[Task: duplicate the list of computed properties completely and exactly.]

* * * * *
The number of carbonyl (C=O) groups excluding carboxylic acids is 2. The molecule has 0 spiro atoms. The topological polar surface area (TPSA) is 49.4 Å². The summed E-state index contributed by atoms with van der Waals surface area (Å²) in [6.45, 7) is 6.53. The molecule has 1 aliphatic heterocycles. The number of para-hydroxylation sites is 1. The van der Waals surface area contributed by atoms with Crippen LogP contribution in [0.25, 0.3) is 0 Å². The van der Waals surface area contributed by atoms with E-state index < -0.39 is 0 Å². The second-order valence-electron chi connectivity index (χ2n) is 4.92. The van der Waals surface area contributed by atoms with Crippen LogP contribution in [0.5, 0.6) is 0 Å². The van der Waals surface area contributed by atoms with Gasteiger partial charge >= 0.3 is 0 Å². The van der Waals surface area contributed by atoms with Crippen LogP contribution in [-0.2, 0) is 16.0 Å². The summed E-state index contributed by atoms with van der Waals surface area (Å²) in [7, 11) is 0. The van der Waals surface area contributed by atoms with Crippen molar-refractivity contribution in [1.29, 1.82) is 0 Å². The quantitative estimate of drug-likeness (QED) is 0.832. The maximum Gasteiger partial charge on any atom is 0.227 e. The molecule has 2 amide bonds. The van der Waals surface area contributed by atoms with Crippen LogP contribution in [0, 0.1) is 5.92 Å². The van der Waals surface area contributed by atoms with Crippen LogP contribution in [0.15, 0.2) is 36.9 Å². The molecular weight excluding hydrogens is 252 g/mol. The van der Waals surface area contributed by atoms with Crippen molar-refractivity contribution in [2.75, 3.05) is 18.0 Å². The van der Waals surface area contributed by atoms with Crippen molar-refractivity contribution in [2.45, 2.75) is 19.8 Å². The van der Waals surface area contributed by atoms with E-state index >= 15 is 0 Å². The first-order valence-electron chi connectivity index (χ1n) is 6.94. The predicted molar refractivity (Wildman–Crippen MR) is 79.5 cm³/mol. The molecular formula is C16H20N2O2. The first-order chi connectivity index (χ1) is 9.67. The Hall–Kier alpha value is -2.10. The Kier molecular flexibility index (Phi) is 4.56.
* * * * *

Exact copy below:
The number of carbonyl (C=O) groups excluding carboxylic acids is 2. The molecule has 0 spiro atoms. The topological polar surface area (TPSA) is 49.4 Å². The summed E-state index contributed by atoms with van der Waals surface area (Å²) in [6.45, 7) is 6.53. The molecule has 1 aliphatic heterocycles. The number of para-hydroxylation sites is 1. The van der Waals surface area contributed by atoms with Crippen LogP contribution in [0.25, 0.3) is 0 Å². The van der Waals surface area contributed by atoms with E-state index < -0.39 is 0 Å². The second-order valence-electron chi connectivity index (χ2n) is 4.92. The van der Waals surface area contributed by atoms with Crippen LogP contribution in [0.5, 0.6) is 0 Å². The van der Waals surface area contributed by atoms with Gasteiger partial charge >= 0.3 is 0 Å². The van der Waals surface area contributed by atoms with Crippen LogP contribution in [-0.2, 0) is 16.0 Å². The summed E-state index contributed by atoms with van der Waals surface area (Å²) in [7, 11) is 0. The van der Waals surface area contributed by atoms with Crippen molar-refractivity contribution in [1.29, 1.82) is 0 Å². The quantitative estimate of drug-likeness (QED) is 0.832. The maximum Gasteiger partial charge on any atom is 0.227 e. The molecule has 2 amide bonds. The van der Waals surface area contributed by atoms with Crippen LogP contribution in [0, 0.1) is 5.92 Å². The van der Waals surface area contributed by atoms with Crippen LogP contribution in [0.15, 0.2) is 36.9 Å². The molecular weight excluding hydrogens is 252 g/mol. The van der Waals surface area contributed by atoms with Crippen molar-refractivity contribution in [2.75, 3.05) is 18.0 Å². The van der Waals surface area contributed by atoms with Crippen molar-refractivity contribution in [2.45, 2.75) is 19.8 Å². The van der Waals surface area contributed by atoms with E-state index >= 15 is 0 Å². The first-order valence-electron chi connectivity index (χ1n) is 6.94. The predicted molar refractivity (Wildman–Crippen MR) is 79.5 cm³/mol. The molecular formula is C16H20N2O2. The first-order chi connectivity index (χ1) is 9.67. The Hall–Kier alpha value is -2.10. The Kier molecular flexibility index (Phi) is 4.56.